Unpopular opinion time: if you know me or if you've glanced at my Goodreads page, you might know I don't think much of The Hunger Games series. I don't find it as feminist as people claim it to be and I don't always like the plot structure or treatment of certain characters/ideas. I don't think it does enough with the social commentary and I think it has, at best, a mediocre understanding of what starvation does to people and the general effects of extreme poverty.

I  think the movies do a somewhat better job at restructuring certain scenes and moments, and Katniss is a much better character as played by Jennifer Lawrence than what we get in the actual text of the books. (Though I'm not a big fan of the general casting decision for different reasons).

That said, I've never had a problem understanding why the series achieved such a level of success. Suzanne Collins is a great writer, and while I don't enjoy the entire series, I do like a lot of its moments.

I didn't have to think too hard about my favorite. It's right at the very end, the closing paragraphs, and while I'm usually not a fan of epilogues, I think this is the best writing in the entire series.

Spoilers for the finale, of course.

My children, who don't know they play on a graveyard. 
Peeta says it will be okay. We have each other. And the book. We can make them understand in a way that will make them braver. But one day I'll have to explain about my nightmares. Why they came. Why they won't ever really go away.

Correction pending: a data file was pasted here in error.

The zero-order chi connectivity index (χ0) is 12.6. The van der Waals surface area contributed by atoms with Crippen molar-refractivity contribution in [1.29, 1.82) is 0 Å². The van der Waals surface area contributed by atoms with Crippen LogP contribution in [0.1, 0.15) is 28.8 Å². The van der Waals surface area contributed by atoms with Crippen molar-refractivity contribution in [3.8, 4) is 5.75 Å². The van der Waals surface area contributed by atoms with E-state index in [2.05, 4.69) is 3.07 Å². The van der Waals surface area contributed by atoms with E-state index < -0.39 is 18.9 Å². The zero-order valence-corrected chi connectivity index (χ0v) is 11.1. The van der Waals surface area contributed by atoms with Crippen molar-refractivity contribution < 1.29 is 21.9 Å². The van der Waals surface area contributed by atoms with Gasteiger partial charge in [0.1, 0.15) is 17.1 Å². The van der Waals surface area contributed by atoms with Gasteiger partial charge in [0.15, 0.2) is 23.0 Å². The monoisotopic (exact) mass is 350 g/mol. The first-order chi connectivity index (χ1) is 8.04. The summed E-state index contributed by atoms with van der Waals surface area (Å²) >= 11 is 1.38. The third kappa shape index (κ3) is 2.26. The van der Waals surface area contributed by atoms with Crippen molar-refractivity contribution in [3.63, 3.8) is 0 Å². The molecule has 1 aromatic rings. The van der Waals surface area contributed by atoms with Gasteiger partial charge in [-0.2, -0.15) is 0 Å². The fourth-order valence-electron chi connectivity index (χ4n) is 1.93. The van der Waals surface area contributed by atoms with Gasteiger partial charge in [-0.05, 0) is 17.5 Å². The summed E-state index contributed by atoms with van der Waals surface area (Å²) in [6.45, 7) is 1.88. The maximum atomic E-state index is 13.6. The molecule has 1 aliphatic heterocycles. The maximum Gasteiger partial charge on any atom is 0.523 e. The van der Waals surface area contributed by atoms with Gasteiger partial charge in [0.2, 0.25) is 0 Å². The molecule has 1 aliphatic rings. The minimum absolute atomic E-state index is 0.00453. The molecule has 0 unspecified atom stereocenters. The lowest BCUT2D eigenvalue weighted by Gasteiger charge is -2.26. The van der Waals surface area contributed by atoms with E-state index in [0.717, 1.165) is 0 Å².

I'll tell them how I survive it. I'll tell them that on bad mornings, it feels impossible to take pleasure in anything because I'm afraid it could be taken away. That's when I make a list in my head of every act of goodness I've seen someone do. It's like a game. Repetitive. Even a little tedious after more than twenty years. 
But there are worse games to play.
- Mockingjay by Suzanne Collins

Saturday, June 20, 2015


While I reread Wintergirls last week, I realized something--I'm much more sympathetic toward the main character now that I'm older. While I loved the book the first time I read it, Lia really infuriated and annoyed me. She sounded like such a brat. I just could not, for the life of me, understand why she was so aggressive toward her parents and so ignorant about her own problems and flaws. I still liked the book, but I was as angry at Lia as her parents were, which I think is the reason I didn't cry at all the first time I read the novel, even if it did pull at my heartstrings (and stomach >_>).

I've always had an inclination to write older characters and to try and see people as objectively as possible. I could never write a self-insert farmer-turned-hero-via-prophesy (cough) because I never saw someone my age (and background) as being capable of great things. It's why, at thirteen, when I started Redemption, I decided to age up Hitomi on the realization that "war was no time for a kid." In the original planning I did with Yaziris, my characters were a lot younger. Hitomi, Marcus, and Erick were all the same age--around eighteen--and her father, Akira, was in his 40s. When  I altered it so Hitomi and Marcus were in their 20s (an age that now seems too young), Akira in his late 50s/early 60s, Bellatrix and Erick became "the children", despite being 15 and 17 respectively, comparatively older than their creator/writer.